I hate my dreams. One of them, a nightmare I have been having for 30 years, might interest Education Minister Shay Piron, who recently announced on his Facebook page that he was launching a comprehensive move to create a Holocaust curriculum beginning at kindergarten. “A decision had already been made to formulate a circular curriculum … in many countries,” the minister wrote, adding, “There is a spiral curriculum on the subject of the Holocaust that determines to what stratum the students will be exposed at every age level.”
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When I hear the term “comprehensive move” “stratum” and “circular curriculum,” I assume this is hot air/no action/foolish action. But the minister’s explanation of the developing curriculum gives rise to the fear that this time it’s not window dressing, but too-great passion that will cause too-great damage. By the way, a participant in a forum of educators Piron called together to discuss the subject said that kindergarten age was not mentioned in the meeting in which he took part, and he wondered who had made that decision, and when.
Ideas such as Holocaust studies for preschoolers should be killed when they are small. Not the children, the idea. Are traumas what kindergartners in Israel lack? Do they need to add Hitler to the list of Goliath-Pharaoh-Haman-Antiochus?
I was in second or third grade when we first took part in a Holocaust Memorial Eve activity. Photos were projected on the classroom wall – of the boy from the Warsaw Ghetto with his hands raised before the soldiers and the guns; photos of beaten Jews; mothers and children crammed into a box car; and many others. There were also photos of concentration-camp survivors, walking corpses in striped pajamas.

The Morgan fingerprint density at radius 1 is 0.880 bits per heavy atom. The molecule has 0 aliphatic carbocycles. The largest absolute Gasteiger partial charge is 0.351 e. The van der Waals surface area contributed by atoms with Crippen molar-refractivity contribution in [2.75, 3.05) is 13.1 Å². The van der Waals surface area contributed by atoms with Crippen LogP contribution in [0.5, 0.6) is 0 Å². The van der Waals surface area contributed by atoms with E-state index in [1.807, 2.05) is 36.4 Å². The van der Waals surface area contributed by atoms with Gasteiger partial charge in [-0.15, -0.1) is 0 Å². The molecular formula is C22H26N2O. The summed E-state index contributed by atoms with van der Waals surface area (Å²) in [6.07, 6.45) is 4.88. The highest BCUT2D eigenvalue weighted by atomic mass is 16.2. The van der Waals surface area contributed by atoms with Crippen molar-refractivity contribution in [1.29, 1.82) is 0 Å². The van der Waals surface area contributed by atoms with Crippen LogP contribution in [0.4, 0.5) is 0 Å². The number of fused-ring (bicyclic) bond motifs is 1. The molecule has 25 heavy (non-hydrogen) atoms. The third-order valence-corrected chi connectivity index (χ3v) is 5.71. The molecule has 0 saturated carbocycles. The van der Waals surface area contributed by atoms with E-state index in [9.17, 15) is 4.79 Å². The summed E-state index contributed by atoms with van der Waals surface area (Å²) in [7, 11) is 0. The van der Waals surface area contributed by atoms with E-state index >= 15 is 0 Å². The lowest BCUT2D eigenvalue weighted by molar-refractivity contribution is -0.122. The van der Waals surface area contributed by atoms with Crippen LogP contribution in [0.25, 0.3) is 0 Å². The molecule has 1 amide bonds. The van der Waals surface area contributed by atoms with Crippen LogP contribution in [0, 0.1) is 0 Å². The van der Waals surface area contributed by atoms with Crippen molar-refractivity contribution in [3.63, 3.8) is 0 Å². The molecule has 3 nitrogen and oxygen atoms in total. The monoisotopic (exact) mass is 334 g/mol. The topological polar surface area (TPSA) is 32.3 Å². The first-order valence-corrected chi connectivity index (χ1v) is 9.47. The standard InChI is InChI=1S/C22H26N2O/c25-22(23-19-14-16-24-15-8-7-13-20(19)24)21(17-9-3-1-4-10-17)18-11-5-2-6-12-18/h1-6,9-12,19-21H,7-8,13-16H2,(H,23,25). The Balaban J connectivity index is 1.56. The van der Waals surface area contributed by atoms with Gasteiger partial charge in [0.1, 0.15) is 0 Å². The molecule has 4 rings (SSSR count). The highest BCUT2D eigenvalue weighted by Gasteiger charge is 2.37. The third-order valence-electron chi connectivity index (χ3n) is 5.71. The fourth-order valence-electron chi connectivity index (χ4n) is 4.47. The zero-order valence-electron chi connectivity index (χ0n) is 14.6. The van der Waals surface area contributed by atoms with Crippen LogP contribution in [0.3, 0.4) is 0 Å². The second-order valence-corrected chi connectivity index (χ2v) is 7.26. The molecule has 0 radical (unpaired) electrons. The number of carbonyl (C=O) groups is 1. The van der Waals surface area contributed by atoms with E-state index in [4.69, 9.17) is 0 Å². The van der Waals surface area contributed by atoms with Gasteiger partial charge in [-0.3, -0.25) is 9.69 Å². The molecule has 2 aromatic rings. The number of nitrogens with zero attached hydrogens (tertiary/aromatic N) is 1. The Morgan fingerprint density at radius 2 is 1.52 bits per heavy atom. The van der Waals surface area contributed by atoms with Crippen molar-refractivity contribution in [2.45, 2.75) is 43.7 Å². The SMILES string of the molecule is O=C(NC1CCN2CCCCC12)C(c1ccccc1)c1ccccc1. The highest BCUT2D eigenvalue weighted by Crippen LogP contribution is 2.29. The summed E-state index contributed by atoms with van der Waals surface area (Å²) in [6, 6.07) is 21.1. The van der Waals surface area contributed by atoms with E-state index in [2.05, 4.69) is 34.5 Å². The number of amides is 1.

That was the prelude to an address by Vitka Kovner, who led the partisans’ unit dubbed “Nekama” (revenge), which operated in the Rudniki Forest after escaping from the Vilna Ghetto. We then sang the “Partisans anthem” and the song about the murdered Jews of Ponary, and the poem entitled “Mother, may we cry now” was recited with trembling heart. After my first Holocaust Memorial Eve, the dream appeared: a squadron of Messerschmitts adorned with swastikas, diving toward the square in front of the communal dining room of Kibbutz Ein Hahoresh, their cockpits open, their pilots and gunners draped in kaffiyehs, raining down machine-gun fire. The attack has gone on for 30 years now, on nights too numerous to count.
It is not for nothing that school tours to the Yad Vashem Holocaust Memorial Museum begin in the 10th grade. It is not by chance that a former senior Education Ministry official estimated that the number of school and kindergarten teachers who can deal with the subject is minuscule compared to the damage that the others will cause. That official said he finds some comfort in the fact that “it will end with a few hours of in-service training, a lesson plan, and ministry supervisors who will check whether the teachers have gone through the hour alright.”
Piron has been in office now for seven months, during which he announced the idea of shortening the summer vacation and significantly curtailing matriculation exams, and hinted at the cancellation of psychometric exams, which are not “prophetic tools.” He also stated that exams have, in general, “replaced real education.” What seems to be a fine harvest turns out to be just a prelude to the real thing, the core of our lives and the rock of our existence.
Piron recently headed a delegation to Auschwitz, studying students’ trips to the concentration camps. “I came out with a group of journalists and opinion makers … they did not agree among themselves on a long list of core issues, but we created a wondrous “togetherness” that reminded us what we are doing and what else needs to be done in our wondrous country.”
Yes, yes, dear readers, it happened in Auschwitz – a wondrous togetherness and a wondrous country.